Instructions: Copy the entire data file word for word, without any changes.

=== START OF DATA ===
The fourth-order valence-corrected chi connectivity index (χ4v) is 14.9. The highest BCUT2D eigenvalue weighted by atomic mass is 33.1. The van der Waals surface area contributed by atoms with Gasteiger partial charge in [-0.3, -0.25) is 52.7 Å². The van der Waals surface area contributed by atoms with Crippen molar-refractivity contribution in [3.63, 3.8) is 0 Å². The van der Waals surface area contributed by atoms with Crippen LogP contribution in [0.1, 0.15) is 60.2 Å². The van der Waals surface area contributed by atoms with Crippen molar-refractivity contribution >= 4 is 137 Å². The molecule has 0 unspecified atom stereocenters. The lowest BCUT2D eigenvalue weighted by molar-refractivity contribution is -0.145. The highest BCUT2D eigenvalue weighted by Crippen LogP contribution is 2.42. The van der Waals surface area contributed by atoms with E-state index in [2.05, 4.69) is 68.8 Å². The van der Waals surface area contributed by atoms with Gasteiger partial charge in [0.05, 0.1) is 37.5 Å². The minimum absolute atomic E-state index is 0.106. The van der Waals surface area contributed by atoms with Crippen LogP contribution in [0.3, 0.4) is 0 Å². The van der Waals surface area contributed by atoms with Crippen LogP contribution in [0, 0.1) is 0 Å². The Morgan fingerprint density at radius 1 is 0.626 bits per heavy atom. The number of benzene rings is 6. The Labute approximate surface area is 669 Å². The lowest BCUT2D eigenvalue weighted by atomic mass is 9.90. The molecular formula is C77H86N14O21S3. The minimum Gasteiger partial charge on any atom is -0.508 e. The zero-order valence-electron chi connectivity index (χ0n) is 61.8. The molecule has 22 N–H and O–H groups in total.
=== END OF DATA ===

The fourth-order valence-corrected chi connectivity index (χ4v) is 14.9. The highest BCUT2D eigenvalue weighted by atomic mass is 33.1. The van der Waals surface area contributed by atoms with Gasteiger partial charge in [-0.3, -0.25) is 52.7 Å². The van der Waals surface area contributed by atoms with Crippen molar-refractivity contribution in [3.63, 3.8) is 0 Å². The van der Waals surface area contributed by atoms with Crippen LogP contribution in [0.1, 0.15) is 60.2 Å². The van der Waals surface area contributed by atoms with Crippen molar-refractivity contribution >= 4 is 137 Å². The molecule has 0 unspecified atom stereocenters. The lowest BCUT2D eigenvalue weighted by molar-refractivity contribution is -0.145. The highest BCUT2D eigenvalue weighted by Crippen LogP contribution is 2.42. The van der Waals surface area contributed by atoms with E-state index in [2.05, 4.69) is 68.8 Å². The van der Waals surface area contributed by atoms with Gasteiger partial charge in [0.05, 0.1) is 37.5 Å². The minimum absolute atomic E-state index is 0.106. The van der Waals surface area contributed by atoms with Crippen LogP contribution in [0.3, 0.4) is 0 Å². The van der Waals surface area contributed by atoms with Crippen LogP contribution in [0, 0.1) is 0 Å². The Morgan fingerprint density at radius 1 is 0.626 bits per heavy atom. The number of benzene rings is 6. The Labute approximate surface area is 669 Å². The lowest BCUT2D eigenvalue weighted by atomic mass is 9.90. The molecular formula is C77H86N14O21S3. The minimum Gasteiger partial charge on any atom is -0.508 e. The zero-order valence-electron chi connectivity index (χ0n) is 61.8. The molecule has 22 N–H and O–H groups in total.